Thursday, 27 July 2017

Breeding habitat selection across spatial scales: is grass always greener on the other side?

E 2017 Jul 26. doi: 10.1002/ecy.1962. [Epub ahead of print]

Author information

Laboratoire Évolution et Diversité Biologique (EDB), UMR 5174, Université Paul Sabatier - Centre National de la Recherche Scientifique (CNRS) - Ecole Nationale de Formation Agronomique (ENFA), 118 Route de Narbonne, F-31062, Toulouse, France.
EPHE, PSL Research University, CNRS, UM, SupAgro, IRD, INRA, UMR 5175 CEFE, F-34293 Montpellier, France.
6 Pennarun d'An Traon, F-29770, Goulien, France.


Habitat selection theory predicts that natural selection should favor mechanisms allowing individuals to choose habitats associated with the highest fitness prospects. However, identifying sources of information on habitat quality that individuals use to choose their breeding habitat has proved to be difficult. It has also proven difficult to identify dispersal costs that prevent individuals from joining the highest-quality sites. A synthesis that integrates dispersal costs and habitat selection mechanisms across space has remained elusive. Because costs of dispersal are generally distance-dependent, we suggest that a habitat selection strategy of sequential proximity search (SPS) can be favored by natural selection. This strategy requires that animals make decisions at multiple scales: whether to stay or leave the previous breeding site, depending on reproductive success; then, if dispersal is chosen, use information on neighborhood habitat quality to decide whether to stay in the neighborhood or leave, expanding the search area until the nearest suitable site is chosen. SPS minimizes distance-dependent dispersal costs while maximizing benefits of gaining a better habitat. We found evidence of breeding dispersal behavior consistent with this strategy in a kittiwake population stratified into a spatial hierarchy from colonies to nest sites. We used a mixed sequential regression model to study dispersal decisions, indexed by breeding dispersal movement, of 2558 individuals over 32 years. Scale-dependent dispersal propensities of kittiwakes varied according to breeding status, breeding experience, sex and individual identity. We suggest that distance-dependent dispersal costs result from strong competition among kittiwakes for nest sites. Individual decisions regarding dispersal (whether to leave or not, and where to go) depend on nesting habitat quality as well as the competitive ability required to keep territory ownership in a previous site, or to acquire a new site; this ability varies according to distance between sites and individual characteristics. Additional studies are needed to establish the generality of SPS in habitat selection. This article is protected by copyright. All rights reserved.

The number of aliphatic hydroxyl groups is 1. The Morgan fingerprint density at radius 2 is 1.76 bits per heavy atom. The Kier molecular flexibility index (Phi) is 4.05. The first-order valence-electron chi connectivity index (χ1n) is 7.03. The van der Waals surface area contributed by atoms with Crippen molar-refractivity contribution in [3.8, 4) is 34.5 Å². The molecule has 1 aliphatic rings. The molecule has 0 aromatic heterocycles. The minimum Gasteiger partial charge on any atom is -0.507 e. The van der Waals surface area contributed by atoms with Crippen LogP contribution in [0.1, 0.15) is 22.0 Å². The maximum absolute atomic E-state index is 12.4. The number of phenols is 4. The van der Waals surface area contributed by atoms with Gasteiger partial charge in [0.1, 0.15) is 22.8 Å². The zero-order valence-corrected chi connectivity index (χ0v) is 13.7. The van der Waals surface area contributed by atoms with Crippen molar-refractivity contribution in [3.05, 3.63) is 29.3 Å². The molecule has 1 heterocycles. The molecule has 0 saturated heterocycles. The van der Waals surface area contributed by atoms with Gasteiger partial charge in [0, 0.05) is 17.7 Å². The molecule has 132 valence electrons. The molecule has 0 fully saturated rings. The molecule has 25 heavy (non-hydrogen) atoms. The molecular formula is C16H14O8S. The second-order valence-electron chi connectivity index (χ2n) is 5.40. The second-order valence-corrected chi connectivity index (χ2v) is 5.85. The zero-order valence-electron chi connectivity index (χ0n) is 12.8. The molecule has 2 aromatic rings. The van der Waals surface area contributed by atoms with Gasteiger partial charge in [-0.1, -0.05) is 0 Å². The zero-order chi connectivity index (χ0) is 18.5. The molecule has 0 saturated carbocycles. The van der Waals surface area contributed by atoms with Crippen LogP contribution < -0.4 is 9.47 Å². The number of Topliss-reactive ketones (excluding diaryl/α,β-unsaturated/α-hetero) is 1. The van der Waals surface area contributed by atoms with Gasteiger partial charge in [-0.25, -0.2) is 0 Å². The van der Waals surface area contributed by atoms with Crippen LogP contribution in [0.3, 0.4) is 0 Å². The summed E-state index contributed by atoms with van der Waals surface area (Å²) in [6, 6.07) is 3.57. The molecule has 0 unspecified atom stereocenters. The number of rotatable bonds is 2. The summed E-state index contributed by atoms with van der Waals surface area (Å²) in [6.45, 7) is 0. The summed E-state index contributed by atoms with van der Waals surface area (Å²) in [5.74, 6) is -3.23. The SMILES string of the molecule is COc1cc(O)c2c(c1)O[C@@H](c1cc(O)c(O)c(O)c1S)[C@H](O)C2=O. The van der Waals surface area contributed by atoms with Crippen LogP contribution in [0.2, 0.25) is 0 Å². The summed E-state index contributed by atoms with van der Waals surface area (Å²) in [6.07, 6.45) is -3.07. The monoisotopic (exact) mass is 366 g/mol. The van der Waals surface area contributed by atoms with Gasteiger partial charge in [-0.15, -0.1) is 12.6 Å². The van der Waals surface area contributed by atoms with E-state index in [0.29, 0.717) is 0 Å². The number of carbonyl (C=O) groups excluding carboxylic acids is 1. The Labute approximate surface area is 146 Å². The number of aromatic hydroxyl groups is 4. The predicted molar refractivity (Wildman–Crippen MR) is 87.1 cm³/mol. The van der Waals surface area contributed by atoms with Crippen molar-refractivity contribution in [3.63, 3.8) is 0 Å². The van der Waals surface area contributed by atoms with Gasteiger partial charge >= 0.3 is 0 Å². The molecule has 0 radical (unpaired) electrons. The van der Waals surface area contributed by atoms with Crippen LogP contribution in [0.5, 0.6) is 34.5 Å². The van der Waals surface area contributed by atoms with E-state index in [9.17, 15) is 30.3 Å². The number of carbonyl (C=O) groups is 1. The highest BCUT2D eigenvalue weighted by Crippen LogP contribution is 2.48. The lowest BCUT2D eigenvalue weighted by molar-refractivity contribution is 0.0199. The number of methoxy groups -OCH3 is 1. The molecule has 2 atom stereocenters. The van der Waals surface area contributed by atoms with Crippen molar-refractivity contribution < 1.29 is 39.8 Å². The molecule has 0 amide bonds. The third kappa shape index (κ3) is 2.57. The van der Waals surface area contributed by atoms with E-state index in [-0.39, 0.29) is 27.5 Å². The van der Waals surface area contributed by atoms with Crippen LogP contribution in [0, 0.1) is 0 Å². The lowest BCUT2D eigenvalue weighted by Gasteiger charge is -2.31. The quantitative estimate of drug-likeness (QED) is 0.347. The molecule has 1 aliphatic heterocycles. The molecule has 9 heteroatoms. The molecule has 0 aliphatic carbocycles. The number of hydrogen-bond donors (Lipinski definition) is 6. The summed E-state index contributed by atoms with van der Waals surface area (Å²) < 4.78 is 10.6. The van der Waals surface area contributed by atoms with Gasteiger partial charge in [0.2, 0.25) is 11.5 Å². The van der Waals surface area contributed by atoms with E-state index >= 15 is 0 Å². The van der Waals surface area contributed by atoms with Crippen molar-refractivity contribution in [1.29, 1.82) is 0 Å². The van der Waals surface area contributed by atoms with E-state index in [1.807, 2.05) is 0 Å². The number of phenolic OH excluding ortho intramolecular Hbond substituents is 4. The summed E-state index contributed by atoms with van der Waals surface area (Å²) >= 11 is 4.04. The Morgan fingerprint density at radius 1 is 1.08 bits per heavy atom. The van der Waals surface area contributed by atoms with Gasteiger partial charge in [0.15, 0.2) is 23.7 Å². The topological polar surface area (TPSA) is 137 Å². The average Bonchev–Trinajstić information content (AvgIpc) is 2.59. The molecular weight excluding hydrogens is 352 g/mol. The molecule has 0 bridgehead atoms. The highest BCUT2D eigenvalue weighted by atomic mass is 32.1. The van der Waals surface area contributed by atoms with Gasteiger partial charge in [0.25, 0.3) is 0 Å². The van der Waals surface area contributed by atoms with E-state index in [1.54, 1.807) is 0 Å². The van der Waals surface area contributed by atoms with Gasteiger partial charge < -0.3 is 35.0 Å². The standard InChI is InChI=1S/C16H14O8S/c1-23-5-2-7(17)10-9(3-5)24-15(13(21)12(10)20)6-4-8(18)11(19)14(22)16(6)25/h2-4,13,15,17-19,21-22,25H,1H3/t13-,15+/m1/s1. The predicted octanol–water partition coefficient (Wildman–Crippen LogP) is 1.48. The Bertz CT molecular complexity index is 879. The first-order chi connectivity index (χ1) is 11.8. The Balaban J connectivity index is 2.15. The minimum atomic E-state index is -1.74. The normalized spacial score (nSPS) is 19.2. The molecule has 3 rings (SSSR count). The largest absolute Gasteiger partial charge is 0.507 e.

colonial species; habitat quality; habitat selection; informed dispersal; life history; ordinal response; public information; seabird; shrinkage prior; spatial scales